True, there are moments during this 2-hour-and-15-minute show in which you might focus on a minor distraction -- like will she sustain that last note (possibly not) or who designed those sparkly costumes (there's no program credit; and I'm guessing they're vintage Halston) or, more than once, will she absolutely collapse from lack of breath (luckily, no). However, you'll mostly be kept rapt by the sheer charisma and showmanship that Minnelli brings to the stage.
To get the big questions out of the way, Minnelli's voice isn't what it was many years ago, but it's strong and powerful and mostly gets the job done, and she moves rather than really dances. But her skills as a performer, honed over five decades, and her genuineness and vulnerability make these shortcomings seem relatively unimportant.
Director and choreographer Ron Lewis has wisely structured the show so that it fulfills two purposes. The first is to give the singer's loyal fans what they really want -- namely, her signature tunes like "Cabaret," "Maybe This Time," "And The World 'Goes Round," and, yes "New York, New York." If none of the renditions are definitive, they're still undeniably satisfying. Still, it's her more unexpected choices -- a very funny "If You Hadn't, But You Didn't," a strikingly powerful "My Own Best Friend," a beautifully acted "What Makes a Man a Man," and, as an opening night encore, a heartfelt "Have Yourself a Merry Little Christmas" (a song made famous by her mother, Judy Garland) -- that leave the strongest impression.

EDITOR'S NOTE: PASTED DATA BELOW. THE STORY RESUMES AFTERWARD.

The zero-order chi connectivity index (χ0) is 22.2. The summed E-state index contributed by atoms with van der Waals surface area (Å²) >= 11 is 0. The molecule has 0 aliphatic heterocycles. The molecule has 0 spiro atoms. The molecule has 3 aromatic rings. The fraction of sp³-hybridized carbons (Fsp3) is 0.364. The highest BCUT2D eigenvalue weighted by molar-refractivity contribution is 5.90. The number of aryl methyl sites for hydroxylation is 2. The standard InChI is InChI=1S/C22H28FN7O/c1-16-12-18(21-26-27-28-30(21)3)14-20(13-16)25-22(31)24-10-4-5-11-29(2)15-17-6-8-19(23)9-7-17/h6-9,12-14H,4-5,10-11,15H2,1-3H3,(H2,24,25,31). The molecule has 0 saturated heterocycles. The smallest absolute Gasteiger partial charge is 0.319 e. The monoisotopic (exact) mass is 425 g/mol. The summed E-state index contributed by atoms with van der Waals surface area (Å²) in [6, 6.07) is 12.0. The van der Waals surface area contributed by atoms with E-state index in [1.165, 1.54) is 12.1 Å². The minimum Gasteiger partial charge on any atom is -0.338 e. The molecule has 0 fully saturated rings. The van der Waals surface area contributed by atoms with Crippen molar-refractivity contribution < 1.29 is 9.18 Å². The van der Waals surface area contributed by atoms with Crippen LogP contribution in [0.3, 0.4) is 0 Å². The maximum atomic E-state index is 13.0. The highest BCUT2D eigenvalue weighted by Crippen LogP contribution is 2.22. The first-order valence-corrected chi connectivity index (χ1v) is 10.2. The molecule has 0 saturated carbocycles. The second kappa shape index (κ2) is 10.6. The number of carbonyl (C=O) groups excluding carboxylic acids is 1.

The act's other -- and perhaps more notable -- raison d'etre is for Minnelli to teach us about her godmother Kay Thompson, the legendary "renaissance woman," who co-starred in the film Funny Face, wrote the series of Eloise children's books, and was the chief vocal coach and arranger for MGM in its movie musical heyday. Naturally, Minnelli doesn't deliver any boring old history lesson; instead, she shares priceless stories of her times with Thompson and, even better, recreates parts of Thompson's famed nightclub act with the Williams Brothers. (Yep, that's Andy and his siblings).
Superbly aided by Johnny Rodgers, Cortes Alexander, Tiger Martina, and (TheaterMania contributor) Jim Caruso -- not to mention the fabulous Billy Stritch on piano and a top-notch orchestra -- Minnelli demonstrates Thompson's genius, both through the uptempo songs she wrote ("Hello, Hello," "Jubilee Time" and "I Love a Violin") and her novel arrangements of standards including "Clap Your Hands" and "Basin Street Blues." (The boys get their own well-deserved chance in the spotlight with an exuberant take on "Liza," co-written by Minnelli's godfather, Ira Gershwin.)
Even if this show isn't Minnelli's first visit to the Palace -- the house of her mother's greatest stage triumph -- there's still a sense of history to the show; one which Minnelli acknowledges by doing the "Palace Medley" originally sung by Garland, and here given a new introduction by David Zippel, John Kander, and Stritch.
More importantly, now that the star is definitely back in fighting trim, let's hope it's not her last time on the stage of the Palace -- or any Broadway theater. For when Liza's in command, the clouds absolutely roll away.